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No one is listening to you. Here’s why.

Monday, April 23, 2012 3 comments

“Why aren’t they listening,” you ask? Because they want a message with purpose; something they can believe in, remember and take action on. So how do you do that?

Start by Generating a Message with Purpose

First your message must have purpose. Are you talking just to fill time or is what you have to say really going to be of importance to your audience? Be sure to consider your audience and determine if what you are about to discuss with them is really going to matter. Once you have done this it is easy to know the direction of your next steps.

“To talk or not to talk – be sure to ask the question!”

Getting their Attention

Once you have decided that your message is important enough to move forward with; how do you do it? How do you get your audience to listen? Start with something to get their attention. A riveting statement, a perplexing question, an amazing fact, a brief story; anything that will turn their head and bend their ear in your direction, just make it relevant and make it something you can circle back to in the end.

Developing your Message

Know your audience and keep your message in context. Now that you have their attention; will they understand?

Tailor your message to the level of your audience.

If you are talking to a group of children, then make it simple and easy to comprehend. If you are speaking with a group of specialists, use their language and terms they familiar with. So what is your message? What is it you want to say? What do you want them to gain from your message? Think about these points.

Include content pertinent to the idea you are trying to convey.

Create an outline formatted to help you step your audience through the message in a logical process. Point A leads to point B which leads to point C and so on. Now you have your message laid out; is it clear and easy to understand? Take a second look, take some time away and come back to it with a fresh mind and maybe even do a dry run with a peer asking them to give you some critical feedback. What’s your back-up plan? Always have Plan B in your back pocket. Get down to the brass tacks. If you had to cut your 30 minute presentation down to 10 minutes or less, what would you say? You know your speech, you know the message you want to convey and you know the key points you need to drive home with your audience. So if the unforseen happens and now you only have 10 minutes to get your message across be sure to hit on those key points. If you are compelling with the key points, your audience will come back to you for more.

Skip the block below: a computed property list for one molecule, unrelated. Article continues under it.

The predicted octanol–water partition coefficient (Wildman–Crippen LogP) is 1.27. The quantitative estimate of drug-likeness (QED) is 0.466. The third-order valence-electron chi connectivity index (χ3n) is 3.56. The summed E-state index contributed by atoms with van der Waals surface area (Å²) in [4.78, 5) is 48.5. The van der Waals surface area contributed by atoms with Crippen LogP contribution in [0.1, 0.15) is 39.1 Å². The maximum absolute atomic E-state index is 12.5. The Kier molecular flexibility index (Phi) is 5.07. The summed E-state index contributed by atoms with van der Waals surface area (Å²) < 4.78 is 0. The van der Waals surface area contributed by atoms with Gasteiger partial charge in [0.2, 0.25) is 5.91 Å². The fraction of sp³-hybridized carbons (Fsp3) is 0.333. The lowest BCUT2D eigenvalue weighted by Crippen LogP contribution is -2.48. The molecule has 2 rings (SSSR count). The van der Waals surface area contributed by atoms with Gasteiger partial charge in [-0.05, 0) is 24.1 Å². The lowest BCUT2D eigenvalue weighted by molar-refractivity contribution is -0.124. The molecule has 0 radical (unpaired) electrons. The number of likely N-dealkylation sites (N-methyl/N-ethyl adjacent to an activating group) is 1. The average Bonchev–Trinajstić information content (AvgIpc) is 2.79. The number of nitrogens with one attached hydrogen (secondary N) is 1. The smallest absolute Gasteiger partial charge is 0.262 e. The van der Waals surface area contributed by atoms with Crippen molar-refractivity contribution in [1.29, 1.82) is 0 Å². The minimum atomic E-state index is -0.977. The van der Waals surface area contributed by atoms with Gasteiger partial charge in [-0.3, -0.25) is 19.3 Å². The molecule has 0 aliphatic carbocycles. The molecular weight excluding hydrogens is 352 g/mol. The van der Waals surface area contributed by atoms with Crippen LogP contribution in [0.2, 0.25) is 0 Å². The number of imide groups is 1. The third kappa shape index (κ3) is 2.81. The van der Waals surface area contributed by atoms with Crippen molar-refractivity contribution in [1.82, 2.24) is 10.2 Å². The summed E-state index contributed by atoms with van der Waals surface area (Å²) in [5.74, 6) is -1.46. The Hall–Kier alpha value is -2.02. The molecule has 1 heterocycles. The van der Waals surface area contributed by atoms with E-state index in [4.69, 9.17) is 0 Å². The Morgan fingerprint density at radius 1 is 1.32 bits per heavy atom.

Delivering your Message

Ok, you have your message ready to go. How do you get them to believe in your message? How do you get them to remember? First, you MUST exude confidence! If you don’t believe in what you are saying, why should they? Look at them in the eyes when you talk to them it builds trust with the audience and will reinforce your believability. When you talk, use clear and concise sentences; speak clearly and avoid being monotone. Keep them engaged. Whether you are delivering a speech or giving a sales pitch you can keep your audience engaged by asking questions and taking time for dramatic pauses. Ask them to visualize what you are saying, it helps with recall. Use repetition, the more you repeat it, the more likely they are to remember it. Use repetition; the more you repeat it, the more likely they are to remember it. Be passionate about the message. Deliver your vision, make it their vision, get them on board and compel them to act. When you are finished, ask yourself: Do they agree with it? Is it something they will put into action?

I get it, I agree with it, I think I can do it, I’m willing to try it.” – Jeffrey Gitomer

Circle Back

Bring it full circle. You started out with something to get their attention. A riveting statement, a perplexing question, an amazing fact or a brief story; now it’s time to get back to that statement or question. This will bring relevance to that statement which got them to listen in the first place. It will help them to understand your opening statement really does relate back to the end result. Bottomline: Prepare. Be confident, clear and compelling.

What are some of your secrets to delivering a message successfully?